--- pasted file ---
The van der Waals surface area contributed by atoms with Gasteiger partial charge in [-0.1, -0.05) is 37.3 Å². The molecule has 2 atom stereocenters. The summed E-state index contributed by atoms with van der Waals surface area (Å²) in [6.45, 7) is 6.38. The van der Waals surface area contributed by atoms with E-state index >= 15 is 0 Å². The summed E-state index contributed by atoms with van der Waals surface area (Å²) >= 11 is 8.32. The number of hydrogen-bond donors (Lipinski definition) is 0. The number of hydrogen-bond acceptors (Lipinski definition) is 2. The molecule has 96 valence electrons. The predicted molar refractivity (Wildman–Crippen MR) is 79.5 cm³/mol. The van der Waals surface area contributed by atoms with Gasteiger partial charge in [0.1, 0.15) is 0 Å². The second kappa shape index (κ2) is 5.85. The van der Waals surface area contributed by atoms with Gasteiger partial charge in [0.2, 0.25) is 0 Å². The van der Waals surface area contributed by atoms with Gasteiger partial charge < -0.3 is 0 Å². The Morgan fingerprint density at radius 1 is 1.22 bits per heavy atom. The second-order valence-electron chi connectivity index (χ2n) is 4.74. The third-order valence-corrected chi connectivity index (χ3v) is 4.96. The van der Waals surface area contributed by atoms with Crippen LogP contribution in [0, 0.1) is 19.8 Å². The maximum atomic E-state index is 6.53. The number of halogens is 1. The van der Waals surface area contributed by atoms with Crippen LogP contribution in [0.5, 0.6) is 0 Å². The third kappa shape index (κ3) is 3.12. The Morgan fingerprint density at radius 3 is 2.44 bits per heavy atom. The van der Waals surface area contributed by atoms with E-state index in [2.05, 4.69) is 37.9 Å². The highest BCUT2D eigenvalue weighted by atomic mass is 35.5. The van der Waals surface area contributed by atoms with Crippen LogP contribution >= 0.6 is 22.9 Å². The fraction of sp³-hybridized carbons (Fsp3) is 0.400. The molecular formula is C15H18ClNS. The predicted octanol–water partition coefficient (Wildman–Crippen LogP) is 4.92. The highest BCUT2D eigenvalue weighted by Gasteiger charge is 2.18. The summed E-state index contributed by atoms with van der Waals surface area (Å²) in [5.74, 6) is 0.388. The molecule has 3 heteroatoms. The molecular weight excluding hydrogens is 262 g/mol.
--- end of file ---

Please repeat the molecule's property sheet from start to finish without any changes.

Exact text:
The van der Waals surface area contributed by atoms with Gasteiger partial charge in [-0.1, -0.05) is 37.3 Å². The molecule has 2 atom stereocenters. The summed E-state index contributed by atoms with van der Waals surface area (Å²) in [6.45, 7) is 6.38. The van der Waals surface area contributed by atoms with E-state index >= 15 is 0 Å². The summed E-state index contributed by atoms with van der Waals surface area (Å²) >= 11 is 8.32. The number of hydrogen-bond donors (Lipinski definition) is 0. The number of hydrogen-bond acceptors (Lipinski definition) is 2. The molecule has 96 valence electrons. The predicted molar refractivity (Wildman–Crippen MR) is 79.5 cm³/mol. The van der Waals surface area contributed by atoms with Gasteiger partial charge in [0.1, 0.15) is 0 Å². The second kappa shape index (κ2) is 5.85. The van der Waals surface area contributed by atoms with Gasteiger partial charge in [0.2, 0.25) is 0 Å². The van der Waals surface area contributed by atoms with Gasteiger partial charge < -0.3 is 0 Å². The Morgan fingerprint density at radius 1 is 1.22 bits per heavy atom. The second-order valence-electron chi connectivity index (χ2n) is 4.74. The third-order valence-corrected chi connectivity index (χ3v) is 4.96. The van der Waals surface area contributed by atoms with Crippen LogP contribution in [0, 0.1) is 19.8 Å². The maximum atomic E-state index is 6.53. The number of halogens is 1. The van der Waals surface area contributed by atoms with Crippen LogP contribution in [0.5, 0.6) is 0 Å². The third kappa shape index (κ3) is 3.12. The Morgan fingerprint density at radius 3 is 2.44 bits per heavy atom. The van der Waals surface area contributed by atoms with E-state index in [2.05, 4.69) is 37.9 Å². The highest BCUT2D eigenvalue weighted by atomic mass is 35.5. The van der Waals surface area contributed by atoms with Crippen LogP contribution >= 0.6 is 22.9 Å². The fraction of sp³-hybridized carbons (Fsp3) is 0.400. The molecular formula is C15H18ClNS. The predicted octanol–water partition coefficient (Wildman–Crippen LogP) is 4.92. The highest BCUT2D eigenvalue weighted by Gasteiger charge is 2.18. The summed E-state index contributed by atoms with van der Waals surface area (Å²) in [5.74, 6) is 0.388. The molecule has 3 heteroatoms. The molecular weight excluding hydrogens is 262 g/mol.